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Facing Irrational Fears

Facing Irrational Fears
Fear is a completely natural reaction—and is actually quite necessary for your survival. It keeps you away from high ledges, and stops you from walking into fast-moving traffic or running toward large wildlife. But sometimes (probably most of the time), our fears are fairly irrational (if not completely) and can hinder your life experience. Take stock of what triggers a fear response in you and test some ways you can overcome your fear—especially if it’s holding you back from enjoying life.

Why We Fear

Why We Fear

People fear all sorts of things that don’t actually pose threats in their day-to-day life—some of it is based on evolution and instinct (think about how many people are scared of snakes, but have never actually interacted with one), some is based on past experiences (getting bitten by a dog at a young age could trigger a lifelong fear of dogs) and some fears are based on other people’s experiences, real or fiction (seeing a plane crash on the news or in a movie).

Figure Out What You’re Afraid Of

Think about your fear—what is it and what are you afraid will happen? Do you avoid elevators because you’re deathly afraid of getting stuck? Does your heart race when you cross a bridge because you think it may collapse any second? Do you feel light-headed when you experience turbulence because you’re convinced the plane is about to nose dive? Whatever your fear may be, locate it and acknowledge it.

Research Your Fear

Now that you’ve pinpointed your fear and the potential outcome you’re scared of, do some research and learn more about your fear. Feeling uncertain about something will only cause you to draw your own conclusions and create rationales that just might not be there. Read some statistics; find out—through actual data—if you’re fearful of something that is quite unlikely to happen.

Avoid Like-Minds

It can be comforting to talk to others who share your same irrational fear—but this might only perpetuate your fear and make it stronger. Instead, buddy up with someone who doesn’t share your fear. For example, if your fear of flying is so strong that you’re struggling to even step onto a flight, make sure your next flight is with someone who feels calm and relaxed in the air. Their confidence and comfort may help you conquer your fear.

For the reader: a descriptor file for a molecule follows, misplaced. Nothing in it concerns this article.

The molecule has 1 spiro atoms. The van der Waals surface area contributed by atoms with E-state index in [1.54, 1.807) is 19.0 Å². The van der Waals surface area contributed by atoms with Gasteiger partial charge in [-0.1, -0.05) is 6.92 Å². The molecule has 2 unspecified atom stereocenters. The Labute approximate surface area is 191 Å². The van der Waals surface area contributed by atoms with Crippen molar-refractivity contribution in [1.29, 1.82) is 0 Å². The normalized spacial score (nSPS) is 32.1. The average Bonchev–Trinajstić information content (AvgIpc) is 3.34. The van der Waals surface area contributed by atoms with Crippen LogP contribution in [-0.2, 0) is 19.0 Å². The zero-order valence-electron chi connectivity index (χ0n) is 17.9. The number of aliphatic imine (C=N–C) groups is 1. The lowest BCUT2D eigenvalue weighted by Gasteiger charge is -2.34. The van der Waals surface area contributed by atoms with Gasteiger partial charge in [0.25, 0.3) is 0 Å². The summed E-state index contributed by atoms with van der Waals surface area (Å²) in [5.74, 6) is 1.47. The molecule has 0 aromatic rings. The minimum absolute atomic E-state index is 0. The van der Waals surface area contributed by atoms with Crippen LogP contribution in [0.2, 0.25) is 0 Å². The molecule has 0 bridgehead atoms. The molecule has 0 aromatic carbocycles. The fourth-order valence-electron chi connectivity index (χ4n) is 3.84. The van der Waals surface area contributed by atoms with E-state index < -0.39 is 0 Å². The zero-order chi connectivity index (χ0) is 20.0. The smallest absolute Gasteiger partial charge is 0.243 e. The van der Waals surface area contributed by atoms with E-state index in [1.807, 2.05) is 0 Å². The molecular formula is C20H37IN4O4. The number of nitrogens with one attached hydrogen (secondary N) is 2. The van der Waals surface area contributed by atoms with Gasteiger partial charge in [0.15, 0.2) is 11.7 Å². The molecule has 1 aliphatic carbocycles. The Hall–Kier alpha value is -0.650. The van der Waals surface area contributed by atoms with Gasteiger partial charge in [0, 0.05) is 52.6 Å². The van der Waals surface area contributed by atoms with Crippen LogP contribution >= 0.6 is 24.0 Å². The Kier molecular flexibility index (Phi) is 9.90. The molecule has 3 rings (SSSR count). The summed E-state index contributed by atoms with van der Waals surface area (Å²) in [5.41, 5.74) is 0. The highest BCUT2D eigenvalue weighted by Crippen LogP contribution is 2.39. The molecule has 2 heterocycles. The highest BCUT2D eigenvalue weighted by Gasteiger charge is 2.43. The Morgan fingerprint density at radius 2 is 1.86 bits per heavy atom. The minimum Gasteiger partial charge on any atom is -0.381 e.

Change Your Self-Talk

You can be your own worst enemy and work yourself into a tizzy with your thoughts alone. It can be easy to let negative thoughts consume you, but you’re only making it worse. It can be really hard to change how you think—so fake it, ‘til you make it! If you become debilitated at the thought of boarding an elevator headed to the 59th floor, use self-talk to your advantage and rationalize with yourself. It is extremely rare to experience a life-threatening elevator accident, millions of people take elevators every day, there is only one known incident of an elevator free-falling because of a snapped cable, etc.

Think About Something Else

And if positive self-talk isn’t working—stop thinking about it altogether and distract yourself. If you freeze when you’re headed over a bridge, turn up the music and start to sing along. Engage in a conversation while walking through a big crowd, or pay attention to little details around you. While on a plane, opt in for the in-flight Wi-Fi or pull out a magazine. Then, once you arrive at your destination safely, congratulate yourself for how well you did!

When I look back on all these worries, I remember the story of the old man who said on his deathbed that he had had a lot of trouble in his life, most of which had never happened. – Winston Churchill